It seems to me that one of the chief errors of The Village Church, evidenced recently thanks to the courage of Karen Hinkley speaking out, is that the leaders there, as well as many of the members, had forgotten the doctrine of the priesthood of the individual Christian. They had neglected the truth that every Christian hears the voice of the Good Shepherd and that Christ is indeed quite able to direct each one of His people in the way they should go. This is exactly what Isaiah anticipated of the New Covenant:
And though the Lord give you the bread of adversity and the water of affliction, yet your Teacher will not hide himself anymore, but your eyes shall see your Teacher. And your ears shall hear a word behind you, saying, “This is the way, walk in it,” when you turn to the right or when you turn to the left. (Isaiah 30:20-21)
And therefore church leaders must balance their pastoral ministry to the flock with these truths. Namely, that the individual sheep has the ability to hear the Lord saying “This is the way, walk in it.” That voice, we submit to you, is telling abuse victims that they have the RIGHT before God to exercise the wisdom He is leading them in to depart from their abuser, including divorcing him.
You simply cannot just “blow off” all of these scores of Christians, for example, who have told and keep telling us that they finally had to disregard to dictates of their church because those commands were in contradiction to what they came to realize was the leading of Christ. You cannot dismiss them. You cannot say “well, ok, so you have witness after witness after witness saying that the Lord told them to pack up right now and leave, but we choose to conclude that they are all just following their own selfish desires.” Nope.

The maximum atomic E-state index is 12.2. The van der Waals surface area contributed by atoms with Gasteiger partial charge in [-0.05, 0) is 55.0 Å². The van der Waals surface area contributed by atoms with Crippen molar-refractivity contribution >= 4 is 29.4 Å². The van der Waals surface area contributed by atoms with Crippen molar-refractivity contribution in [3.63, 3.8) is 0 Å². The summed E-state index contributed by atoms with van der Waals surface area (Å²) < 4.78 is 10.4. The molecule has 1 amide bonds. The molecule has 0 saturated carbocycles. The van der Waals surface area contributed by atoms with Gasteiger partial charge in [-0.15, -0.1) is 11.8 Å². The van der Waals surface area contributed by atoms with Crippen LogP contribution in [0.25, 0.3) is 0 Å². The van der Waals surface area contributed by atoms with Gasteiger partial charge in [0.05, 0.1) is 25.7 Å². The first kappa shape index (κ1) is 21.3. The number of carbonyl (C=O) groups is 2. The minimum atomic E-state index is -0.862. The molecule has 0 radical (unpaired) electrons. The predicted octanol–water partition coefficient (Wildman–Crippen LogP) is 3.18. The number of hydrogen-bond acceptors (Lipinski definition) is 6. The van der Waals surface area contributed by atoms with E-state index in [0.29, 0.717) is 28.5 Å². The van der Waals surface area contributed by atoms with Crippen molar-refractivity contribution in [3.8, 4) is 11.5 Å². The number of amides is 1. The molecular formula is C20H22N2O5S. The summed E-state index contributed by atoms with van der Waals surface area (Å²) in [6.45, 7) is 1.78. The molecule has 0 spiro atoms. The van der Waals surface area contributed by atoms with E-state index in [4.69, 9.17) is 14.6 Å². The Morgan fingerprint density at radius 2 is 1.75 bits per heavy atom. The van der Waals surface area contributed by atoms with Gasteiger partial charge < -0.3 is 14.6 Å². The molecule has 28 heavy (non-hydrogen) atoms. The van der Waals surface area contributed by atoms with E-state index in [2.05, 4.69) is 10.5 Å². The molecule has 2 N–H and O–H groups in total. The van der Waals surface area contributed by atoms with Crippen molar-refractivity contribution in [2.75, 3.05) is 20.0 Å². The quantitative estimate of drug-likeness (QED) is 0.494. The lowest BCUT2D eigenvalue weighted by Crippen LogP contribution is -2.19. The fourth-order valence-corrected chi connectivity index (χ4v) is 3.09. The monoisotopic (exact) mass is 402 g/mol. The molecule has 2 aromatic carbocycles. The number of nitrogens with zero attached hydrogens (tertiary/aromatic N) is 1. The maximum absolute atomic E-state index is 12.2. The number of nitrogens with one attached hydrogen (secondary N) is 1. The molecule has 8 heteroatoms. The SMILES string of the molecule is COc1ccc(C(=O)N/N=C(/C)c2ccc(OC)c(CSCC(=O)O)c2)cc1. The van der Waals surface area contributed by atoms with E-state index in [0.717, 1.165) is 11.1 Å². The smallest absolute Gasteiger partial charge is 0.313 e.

If that were the case, the stories we would be receiving from these Christians who were victimized and chose to leave and divorce their abuser would be a repeated message of “my conscience is so guilty. I am under heavy conviction. I have sinned by leaving and filing the divorce papers.”
That is not the anthem they sing.
We all would do well to follow Martin Luther in all of this, especially when the pressure of man’s tradition is put upon us and the wicked or the erring try to enslave us:
Unless I am convinced by the testimony of the Holy Scriptures or by evident reason-for I can believe neither pope nor councils alone, as it is clear that they have erred repeatedly and contradicted themselves-I consider myself convicted by the testimony of Holy Scripture, which is my basis; my conscience is captive to the Word of God. Thus I cannot and will not recant, because acting against one’s conscience is neither safe nor sound. God help me. Amen.
We hope that Matt Chandler and the leaders at TVC are now in the process of re-evaluating their leadership practices so as to better align them with the doctrine of the priesthood of all believers. To help them do this, we would like to remind them of this TVC survivor’s story [link]. This story illustrates the point Jeff Crippen has made in this post. Note: the account was written by a survivor and published at Watchkeep before Matt Chandler, on behalf of the TVC leadership, personally apologized and sought forgiveness from Karen Hinkley.
… Once The Village takes a stand on something, they very rarely concede. I have been in numerous meetings with the pastors mentioned in Karen’s story and I have been met with the same “let us care for you” jargon. I was told repeatedly that because of my sin I was unable to make wise decisions and I needed to rely on the church to “guide and care for me.” I was placed under church discipline for a period because I “continue[d] to be a threat to [my] own safety and are unable to keep with the fruits of the spirit.”
For those who don’t now know the backstory to the Village Church / Karen Hinkley / Jordan Root case, here is a potted summary.
Responding to providential hints and under prompting (we believe) from the Holy Spirit, Karen pressed her (pseudo)husband, Jordan Root, to tell her what he’d been doing, and Jordan admitted to being sexually attracted to children and having voluntarily indulged this perversion for many years by viewing images of child sexual abuse (child porn), and that this sexual immorality of his extended right back to before they were married.
Karen, very wisely, had the marriage annulled, since it was a fraudulent marriage to begin with because Jordan had never disclosed his sexually perverse, criminal behaviour to her during the courtship.
For full details:
Karen Hinkley’s story, details and documentation at Watchkeep.
Apology from Matt Chandler/Elders of The Village Church and a Statement of Forgiveness from Karen Hinkley at The Wartburg Watch.